Study rings warning bell over cancer therapy access in UK

Study rings warning bell over cancer therapy access in UK

Studies have suggested that cancer survival rates in the UK are lagging behind other countries by around 10 to 15 years because of lower rates of chemotherapy and radiotherapy.

The analysis by researchers at UCL looked at differences in treatment and survival rates in more than 780,000 patients diagnosed between 2012 and 2017 with eight types of cancer across four equivalent countries – the UK, Australia, Norway, and Canada.

It found that, in general, UK patients were less likely to have chemotherapy or radiotherapy and, for those that did, the wait before treatment was significantly longer, allowing the cancer to develop further before intervention. The study looked at oesophageal, stomach, colon, rectal, liver, pancreatic, lung, and ovarian cancers.

Among the findings were that 29% of colon cancer patients in the UK underwent chemo, compared to 31% in Norway and 34% in Canada and Australia. One of the widest gaps was observed in pancreatic cancer, with a 27% rate of chemo in the UK, well behind Canada’s 41%, Norway’s 47%, and Australia’s 50%.

Survival rates also worse

The results – which are published in The Lancet Oncology – showed that the disparities in access to therapy were shadowed by differences in survival rates. For example, the five-year survival rate for stage three colon cancer patients in the UK stood at 63%, versus 70% in Canada and Australia, and 71% in Norway.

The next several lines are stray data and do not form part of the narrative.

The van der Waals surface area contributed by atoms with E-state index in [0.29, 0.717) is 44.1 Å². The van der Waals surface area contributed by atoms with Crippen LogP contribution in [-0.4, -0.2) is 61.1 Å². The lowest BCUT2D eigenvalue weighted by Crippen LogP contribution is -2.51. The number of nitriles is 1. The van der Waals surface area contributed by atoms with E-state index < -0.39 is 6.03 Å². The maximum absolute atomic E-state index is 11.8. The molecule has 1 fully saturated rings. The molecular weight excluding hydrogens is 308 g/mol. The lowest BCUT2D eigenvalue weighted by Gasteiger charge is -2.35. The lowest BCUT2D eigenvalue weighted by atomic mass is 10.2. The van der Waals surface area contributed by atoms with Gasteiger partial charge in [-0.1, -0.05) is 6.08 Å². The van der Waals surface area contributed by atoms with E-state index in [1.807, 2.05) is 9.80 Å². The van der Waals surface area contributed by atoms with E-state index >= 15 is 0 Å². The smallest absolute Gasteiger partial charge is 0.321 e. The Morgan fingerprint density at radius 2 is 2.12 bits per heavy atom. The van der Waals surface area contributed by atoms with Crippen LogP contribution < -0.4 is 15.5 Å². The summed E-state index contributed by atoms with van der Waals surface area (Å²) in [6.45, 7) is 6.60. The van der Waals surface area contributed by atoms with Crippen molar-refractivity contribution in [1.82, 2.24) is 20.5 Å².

The starkest differences between countries were seen among older patients, according to the researchers. Just 2.4% of UK patients aged 85 and over received chemotherapy, compared to 8.1% in Australia and 14% in Canada.

Countries with higher rates of cancer survival tended to have higher rates of chemo and radiotherapy use, according to Cancer Research UK (CRUK), which part-funded the study.

The charity said the UK is being hit by inadequate capacity in the NHS workforce, long waiting times for tests and treatment, and regional variations that mean, for example, that access to radiotherapy is lower in Northern Ireland and Scotland than in England and Wales.

The average time to start chemotherapy was also 48 days in England, compared to 57 in Northern Ireland, 58 in Wales and 65 in Scotland.

“The UK should be striving for world-leading cancer outcomes. All cancer patients, no matter where they live, deserve to receive the highest quality care,” commented CRUK's chief executive, Michelle Mitchell.

“When it comes to treating cancer, timing really matters,” she added. “Behind these statistics are people waiting anxiously to begin treatment that is key to boosting their chances of survival.”

Last year, the CRUK said that gains made by the UK on cancer survival rates in recent decades could go into reverse, due to a failure to identify patients with earlier-stage cancers and delays in starting treatment.

27 February, 2024